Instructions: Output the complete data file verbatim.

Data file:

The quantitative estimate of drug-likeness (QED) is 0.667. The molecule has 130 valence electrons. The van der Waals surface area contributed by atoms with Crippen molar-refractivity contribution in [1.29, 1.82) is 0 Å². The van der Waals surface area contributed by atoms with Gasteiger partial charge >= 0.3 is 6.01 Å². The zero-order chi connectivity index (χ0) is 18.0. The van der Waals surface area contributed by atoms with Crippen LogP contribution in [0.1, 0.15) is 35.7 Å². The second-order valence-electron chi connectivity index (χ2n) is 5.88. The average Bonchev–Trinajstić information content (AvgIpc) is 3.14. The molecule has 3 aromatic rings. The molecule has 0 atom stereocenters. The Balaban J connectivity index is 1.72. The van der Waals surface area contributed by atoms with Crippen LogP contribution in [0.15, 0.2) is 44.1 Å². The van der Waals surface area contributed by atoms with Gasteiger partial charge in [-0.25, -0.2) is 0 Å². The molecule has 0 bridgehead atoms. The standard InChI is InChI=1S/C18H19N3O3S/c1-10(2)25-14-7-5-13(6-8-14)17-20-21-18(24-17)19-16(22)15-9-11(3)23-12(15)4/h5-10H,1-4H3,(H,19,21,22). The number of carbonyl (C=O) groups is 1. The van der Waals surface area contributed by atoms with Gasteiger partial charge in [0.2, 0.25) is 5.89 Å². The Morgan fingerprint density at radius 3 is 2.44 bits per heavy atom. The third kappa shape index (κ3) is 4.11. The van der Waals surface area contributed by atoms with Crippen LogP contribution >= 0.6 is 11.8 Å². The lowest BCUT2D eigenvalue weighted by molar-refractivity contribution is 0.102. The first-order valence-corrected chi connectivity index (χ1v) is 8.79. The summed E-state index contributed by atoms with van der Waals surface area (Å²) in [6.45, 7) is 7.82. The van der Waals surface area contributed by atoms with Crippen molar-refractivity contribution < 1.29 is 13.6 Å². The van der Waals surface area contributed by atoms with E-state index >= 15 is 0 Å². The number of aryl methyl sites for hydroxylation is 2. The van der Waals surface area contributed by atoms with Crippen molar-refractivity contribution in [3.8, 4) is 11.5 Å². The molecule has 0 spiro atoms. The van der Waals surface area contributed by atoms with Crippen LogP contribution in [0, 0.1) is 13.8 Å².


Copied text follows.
The quantitative estimate of drug-likeness (QED) is 0.667. The molecule has 130 valence electrons. The van der Waals surface area contributed by atoms with Crippen molar-refractivity contribution in [1.29, 1.82) is 0 Å². The van der Waals surface area contributed by atoms with Gasteiger partial charge >= 0.3 is 6.01 Å². The zero-order chi connectivity index (χ0) is 18.0. The van der Waals surface area contributed by atoms with Crippen LogP contribution in [0.1, 0.15) is 35.7 Å². The second-order valence-electron chi connectivity index (χ2n) is 5.88. The average Bonchev–Trinajstić information content (AvgIpc) is 3.14. The molecule has 3 aromatic rings. The molecule has 0 atom stereocenters. The Balaban J connectivity index is 1.72. The van der Waals surface area contributed by atoms with Crippen LogP contribution in [0.15, 0.2) is 44.1 Å². The van der Waals surface area contributed by atoms with Gasteiger partial charge in [-0.25, -0.2) is 0 Å². The molecule has 0 bridgehead atoms. The standard InChI is InChI=1S/C18H19N3O3S/c1-10(2)25-14-7-5-13(6-8-14)17-20-21-18(24-17)19-16(22)15-9-11(3)23-12(15)4/h5-10H,1-4H3,(H,19,21,22). The number of carbonyl (C=O) groups is 1. The van der Waals surface area contributed by atoms with Gasteiger partial charge in [0.2, 0.25) is 5.89 Å². The Morgan fingerprint density at radius 3 is 2.44 bits per heavy atom. The third kappa shape index (κ3) is 4.11. The van der Waals surface area contributed by atoms with Crippen LogP contribution >= 0.6 is 11.8 Å². The lowest BCUT2D eigenvalue weighted by molar-refractivity contribution is 0.102. The first-order valence-corrected chi connectivity index (χ1v) is 8.79. The summed E-state index contributed by atoms with van der Waals surface area (Å²) in [6.45, 7) is 7.82. The van der Waals surface area contributed by atoms with Crippen molar-refractivity contribution < 1.29 is 13.6 Å². The van der Waals surface area contributed by atoms with E-state index >= 15 is 0 Å². The number of aryl methyl sites for hydroxylation is 2. The van der Waals surface area contributed by atoms with Crippen molar-refractivity contribution in [3.8, 4) is 11.5 Å². The molecule has 0 spiro atoms. The van der Waals surface area contributed by atoms with Crippen LogP contribution in [0, 0.1) is 13.8 Å².